Your Health And Fluoride
Air Date: Week of November 2, 2018
Fluoridated water is used for drinking, preparing food and cleaning. (Photo: Espensorvik, Flickr, CC BY 2.0)
Most public water supplies in the United States add fluoride to reduce tooth decay, and the CDC calls water fluoridation one of the greatest public health achievements in the modern era. But recent studies show a correlation between drinking water containing fluoride and health problems such ADHD and hypothyroidism, which is linked to weight gain and fatigue. Brian Bienkowski, Editor of Environmental Health News, joins Host Steve Curwood to discuss these studies and their health implications.
CURWOOD: From PRI and the Jennifer and Ted Stanley Studios at the University of Massachusetts Boston this is Living on Earth. I’m Steve Curwood.
In the U.S., most of the public drinking water supply has fluoride, which is intended to prevent dental caries or cavities. The Centers for Disease Control and Prevention has called water fluoridation “one of 10 great public health achievements” in the 20th century, and the original research in the 1940’s was based on sodium fluoride. These days, though, the bulk of fluoride added to drinking water is in the form of silicofluorides, which are non-pharmaceutical byproducts of industrial processes that can corrode old pipes. And now a growing body of research associates fluoride added to drinking water with health risks, including ADHD and such thyroid problems as weight gain and fatigue.
Here to discuss the recent research and the health risks and benefits of fluoridated water is Brian Bienkowski, editor for Environmental Health News and The Daily Climate.
Brian, welcome back to Living on Earth!
BIENKOWSKI: Thanks for having me, Steve.
CURWOOD: Why should we be concerned about these studies? We hear that fluoride’s a good thing. Why should we be worried?
BIENKOWSKI: Right. And it's an interesting debate because there is two points of public health pitted against one another. You have healthier teeth because of this, but also some of these links that are concerning. And I think the concern for many health researchers is that we are putting this in our water and we're not sure exactly what each person's exposure is. So your exposure living in a community water supply that receives fluoride may be different from mine. I live in the country, and I'm on a well, so there is no fluoride added to my water. So, we really have this widely varying exposure levels to fluoride for different people.
CURWOOD: So, usually, when it comes to talking about chemical exposure, we're looking to limit accidental contact. Of course, in this case, we're purposefully dosing ourselves with fluoride. Talk to me about some of the history behind having us add fluoride to our water supplies.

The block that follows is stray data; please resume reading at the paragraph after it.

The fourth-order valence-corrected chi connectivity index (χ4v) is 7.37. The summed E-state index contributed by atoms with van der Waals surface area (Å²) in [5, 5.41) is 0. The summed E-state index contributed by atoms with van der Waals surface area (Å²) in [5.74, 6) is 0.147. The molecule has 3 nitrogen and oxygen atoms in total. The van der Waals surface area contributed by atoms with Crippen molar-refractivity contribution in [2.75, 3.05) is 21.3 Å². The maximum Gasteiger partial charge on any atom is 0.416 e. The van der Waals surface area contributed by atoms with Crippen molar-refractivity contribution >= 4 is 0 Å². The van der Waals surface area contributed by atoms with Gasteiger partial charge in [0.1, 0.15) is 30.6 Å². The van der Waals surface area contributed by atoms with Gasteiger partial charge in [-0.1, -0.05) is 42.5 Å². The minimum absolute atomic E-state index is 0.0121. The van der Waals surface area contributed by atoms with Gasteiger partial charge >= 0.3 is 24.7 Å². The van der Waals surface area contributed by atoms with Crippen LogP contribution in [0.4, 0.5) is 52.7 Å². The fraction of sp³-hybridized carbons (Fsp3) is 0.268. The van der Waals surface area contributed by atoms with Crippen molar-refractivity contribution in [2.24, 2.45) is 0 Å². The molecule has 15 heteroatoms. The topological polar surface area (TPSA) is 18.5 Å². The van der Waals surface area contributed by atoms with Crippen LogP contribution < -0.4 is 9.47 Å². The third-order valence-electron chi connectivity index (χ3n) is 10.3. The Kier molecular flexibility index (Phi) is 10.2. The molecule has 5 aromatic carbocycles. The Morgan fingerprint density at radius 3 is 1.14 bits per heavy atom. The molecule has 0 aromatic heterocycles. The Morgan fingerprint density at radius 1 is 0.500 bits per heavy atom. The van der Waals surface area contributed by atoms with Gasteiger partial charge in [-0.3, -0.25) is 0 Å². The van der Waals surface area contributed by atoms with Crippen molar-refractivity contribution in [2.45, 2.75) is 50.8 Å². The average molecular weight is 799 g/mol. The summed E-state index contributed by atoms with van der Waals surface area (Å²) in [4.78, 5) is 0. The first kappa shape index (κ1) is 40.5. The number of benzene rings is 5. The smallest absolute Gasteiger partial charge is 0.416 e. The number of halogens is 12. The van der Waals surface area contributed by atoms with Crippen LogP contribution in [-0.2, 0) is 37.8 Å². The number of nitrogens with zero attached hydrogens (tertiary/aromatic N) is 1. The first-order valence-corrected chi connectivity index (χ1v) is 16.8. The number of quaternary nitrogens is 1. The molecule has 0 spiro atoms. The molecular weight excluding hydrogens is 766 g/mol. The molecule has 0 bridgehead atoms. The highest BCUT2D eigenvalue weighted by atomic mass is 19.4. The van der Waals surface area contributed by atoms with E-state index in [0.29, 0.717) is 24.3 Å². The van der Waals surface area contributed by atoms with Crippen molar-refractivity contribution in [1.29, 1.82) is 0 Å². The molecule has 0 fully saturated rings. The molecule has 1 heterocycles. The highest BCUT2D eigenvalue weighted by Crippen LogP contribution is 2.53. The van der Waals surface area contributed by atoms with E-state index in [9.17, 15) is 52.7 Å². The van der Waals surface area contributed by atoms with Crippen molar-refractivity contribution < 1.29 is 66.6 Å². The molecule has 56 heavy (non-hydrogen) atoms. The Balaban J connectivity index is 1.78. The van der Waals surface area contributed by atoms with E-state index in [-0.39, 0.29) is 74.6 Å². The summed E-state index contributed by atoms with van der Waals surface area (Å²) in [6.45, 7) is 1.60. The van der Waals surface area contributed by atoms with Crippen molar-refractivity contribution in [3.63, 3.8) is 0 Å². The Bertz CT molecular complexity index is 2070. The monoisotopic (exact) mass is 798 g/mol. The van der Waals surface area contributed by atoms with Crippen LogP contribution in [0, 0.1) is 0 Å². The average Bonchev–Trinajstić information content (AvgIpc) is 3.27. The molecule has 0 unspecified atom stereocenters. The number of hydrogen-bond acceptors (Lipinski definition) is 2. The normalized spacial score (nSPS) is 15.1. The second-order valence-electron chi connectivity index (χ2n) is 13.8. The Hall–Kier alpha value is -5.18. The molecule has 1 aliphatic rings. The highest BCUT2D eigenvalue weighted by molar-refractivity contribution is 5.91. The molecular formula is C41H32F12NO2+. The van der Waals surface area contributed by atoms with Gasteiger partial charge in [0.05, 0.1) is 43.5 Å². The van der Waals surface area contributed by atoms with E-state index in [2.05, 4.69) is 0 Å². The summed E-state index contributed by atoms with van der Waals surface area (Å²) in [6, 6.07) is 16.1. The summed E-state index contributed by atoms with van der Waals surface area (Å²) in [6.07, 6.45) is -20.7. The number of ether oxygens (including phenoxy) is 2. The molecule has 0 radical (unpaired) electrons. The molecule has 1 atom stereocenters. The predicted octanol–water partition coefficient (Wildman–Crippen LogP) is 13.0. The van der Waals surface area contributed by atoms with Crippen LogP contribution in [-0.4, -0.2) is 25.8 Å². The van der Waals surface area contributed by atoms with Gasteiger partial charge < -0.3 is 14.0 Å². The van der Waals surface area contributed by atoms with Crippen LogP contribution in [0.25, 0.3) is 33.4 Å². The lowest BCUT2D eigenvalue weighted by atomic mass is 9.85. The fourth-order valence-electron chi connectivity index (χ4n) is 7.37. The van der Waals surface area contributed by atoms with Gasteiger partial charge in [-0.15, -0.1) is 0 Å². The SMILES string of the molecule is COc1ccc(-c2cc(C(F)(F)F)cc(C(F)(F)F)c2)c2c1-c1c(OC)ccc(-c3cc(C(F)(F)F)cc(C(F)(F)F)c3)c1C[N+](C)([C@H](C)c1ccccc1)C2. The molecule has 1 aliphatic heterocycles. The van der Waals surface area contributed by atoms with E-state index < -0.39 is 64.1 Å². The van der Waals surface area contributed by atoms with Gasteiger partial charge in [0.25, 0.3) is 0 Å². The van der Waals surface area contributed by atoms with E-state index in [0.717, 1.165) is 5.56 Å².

BIENKOWSKI: So, for decades now, we've been adding fluoride to some community water supplies in order to prevent tooth decay and cavities in teeth. It's been successful, and most public health associations don't dispute that. But there is growing concern that we're adding fluoride and without knowing exactly how much certain people are being exposed - because you may drink more water than I do, for example - but it has been considered a pretty big public health success to this point.
CURWOOD: So, what portion of the population of the United States would you say is exposed to fluoridated water at significant levels?
BIENKOWSKI: So, the most recent data from the Centers for Disease Control and Prevention has about 66 percent of the US population. That's about 75 percent of community water supplies are having fluoride added to it. And fluoride is naturally occurring in some water, but they put it at a level that they found protective of teeth.
CURWOOD: So, what are some of the health impacts that these studies are showing that are correlated with the ingestion of fluoride in water?
BIENKOWSKI: So, just this month, there were three studies published on the same day that found two different health impacts. So, one study looked at iodine deficiency in Canadian adults that had elevated fluoride levels, and found that if you had a lot of fluoride in your system, and iodine deficiency, you were more likely to have more thyroid stimulating hormones, which is suggestive of hypothyroidism, a suppressed thyroid gland. And then one study looked at pregnant mothers’ fluoride levels and ADHD symptoms in their offspring a couple years later, and found that children were more inattentive, had more symptoms of inattentiveness if their mothers had elevated fluoride during pregnancy. And then a separate study was just showing that if you live in an area that has fluoridated water, the pregnant women had two times the levels of fluoride in their urine compared to women who lived in areas that did not have fluoridated water.